Wednesday, 23 November 2011
Book on Trial #8: Shatter Me
I’m not gonna bother spoilering this book or summarizing plot, because I could probably do that in two sentences. :S
Impress Me Shatter Me
Author: Tahereh Mafi
Genre: Teen, love, dystopian, supernatural, weird, odd prose, torture, captivity, power, rebellion, environmental damage.
Recommended For: Teens?
Sentence: I sentence Tahereh Mafi to an inability to escape run-on sentences, because it is totally hilarious because of how her main protagonist in her book “Shatter Me” never has a single run on sentence; because she talks in short and to-the-point terms, unlike in this “sentence”.
Review: This book kept me on edge. On the edge of a blade slicing, cutting, tearing
through the thrill and suspense. Impatience took a back seat and I let Mafi’s words drive me to the shattering end of the beginning.
This book is great. This book is tolerable. Despite Juliette’s odd prose and short, verb-ful sentences, it really does lack in plot. That isn’t to say I was not entertained, because I was. Besides, Juliette makes everything feel so much more intense than it actually is.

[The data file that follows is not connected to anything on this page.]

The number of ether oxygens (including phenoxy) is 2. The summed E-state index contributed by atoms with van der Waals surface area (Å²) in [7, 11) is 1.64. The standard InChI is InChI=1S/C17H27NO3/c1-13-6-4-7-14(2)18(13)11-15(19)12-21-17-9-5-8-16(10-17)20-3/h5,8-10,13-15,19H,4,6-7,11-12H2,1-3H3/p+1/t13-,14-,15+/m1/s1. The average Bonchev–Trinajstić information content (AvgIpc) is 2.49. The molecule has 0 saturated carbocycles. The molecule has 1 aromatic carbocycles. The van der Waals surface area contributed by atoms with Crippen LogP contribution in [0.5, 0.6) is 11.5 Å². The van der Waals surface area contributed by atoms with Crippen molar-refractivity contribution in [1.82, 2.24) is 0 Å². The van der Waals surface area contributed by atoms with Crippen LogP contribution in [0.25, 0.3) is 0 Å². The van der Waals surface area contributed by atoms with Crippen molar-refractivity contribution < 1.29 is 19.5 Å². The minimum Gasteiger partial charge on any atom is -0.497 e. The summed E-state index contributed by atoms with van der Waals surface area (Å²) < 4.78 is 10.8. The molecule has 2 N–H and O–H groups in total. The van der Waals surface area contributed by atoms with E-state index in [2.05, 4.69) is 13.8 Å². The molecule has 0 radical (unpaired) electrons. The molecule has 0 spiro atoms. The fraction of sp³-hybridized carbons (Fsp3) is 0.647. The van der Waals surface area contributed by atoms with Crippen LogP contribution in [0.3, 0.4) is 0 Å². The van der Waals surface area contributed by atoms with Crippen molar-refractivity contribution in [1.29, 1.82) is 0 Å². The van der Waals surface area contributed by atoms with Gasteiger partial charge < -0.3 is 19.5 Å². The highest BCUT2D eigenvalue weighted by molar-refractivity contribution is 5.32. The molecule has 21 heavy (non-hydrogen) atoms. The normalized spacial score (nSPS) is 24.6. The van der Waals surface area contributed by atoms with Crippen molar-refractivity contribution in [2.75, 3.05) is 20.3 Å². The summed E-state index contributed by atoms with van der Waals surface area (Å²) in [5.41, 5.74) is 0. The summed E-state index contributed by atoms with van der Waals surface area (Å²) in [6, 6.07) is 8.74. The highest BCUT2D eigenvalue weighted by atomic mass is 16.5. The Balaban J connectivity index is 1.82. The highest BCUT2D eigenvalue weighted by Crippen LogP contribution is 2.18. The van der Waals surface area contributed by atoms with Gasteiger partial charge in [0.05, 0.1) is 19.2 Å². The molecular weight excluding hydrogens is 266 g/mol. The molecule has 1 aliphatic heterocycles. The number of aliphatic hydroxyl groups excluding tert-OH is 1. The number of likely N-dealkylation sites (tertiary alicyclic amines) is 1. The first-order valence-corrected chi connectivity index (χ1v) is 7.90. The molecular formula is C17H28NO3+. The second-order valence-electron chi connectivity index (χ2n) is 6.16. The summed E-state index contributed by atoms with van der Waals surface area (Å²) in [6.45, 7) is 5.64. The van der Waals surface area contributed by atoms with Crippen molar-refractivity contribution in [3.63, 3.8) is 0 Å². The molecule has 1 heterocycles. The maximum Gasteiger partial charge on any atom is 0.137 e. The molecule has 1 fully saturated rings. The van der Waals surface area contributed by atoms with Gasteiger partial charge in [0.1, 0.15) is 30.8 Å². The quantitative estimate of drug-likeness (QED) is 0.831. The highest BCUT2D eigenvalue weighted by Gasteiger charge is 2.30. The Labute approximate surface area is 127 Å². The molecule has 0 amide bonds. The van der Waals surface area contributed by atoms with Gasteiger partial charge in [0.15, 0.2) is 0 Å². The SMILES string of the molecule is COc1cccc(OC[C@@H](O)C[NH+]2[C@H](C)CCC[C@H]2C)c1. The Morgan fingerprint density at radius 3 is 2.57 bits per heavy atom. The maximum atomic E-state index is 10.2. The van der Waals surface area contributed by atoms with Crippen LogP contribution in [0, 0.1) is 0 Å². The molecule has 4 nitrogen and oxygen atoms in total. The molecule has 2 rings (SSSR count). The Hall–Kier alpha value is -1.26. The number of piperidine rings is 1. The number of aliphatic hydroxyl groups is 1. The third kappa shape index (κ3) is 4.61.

My eyes snap to the page. I catch myself repeating the same line. This is no good. It’s a waste. Wasting away seconds. Minutes. The tick tick tocking echoes in my mind. Where was I?
^lol, that is me trying to figure out where I was in the book.
It’s almost a very crude type of language Mafi uses to keep you attentive. I swear I was reading like this O____O the entire time.
In any case, overlooking the excessive metaphors; verbs; and lack of anything actually essential to the plot of this series (other than intros, love interest, and *spoiler* escape), it was fun and short!#shatter #me #impress #tahereh #mafi #book #books #book #review #bookseller #seller #shelves #bookshelf #bookshelves #elve #s read #reading #literate #literal #literacy #metaphors #verbs #verb #metaphor #simile #excessive #devices #lit #teen #teens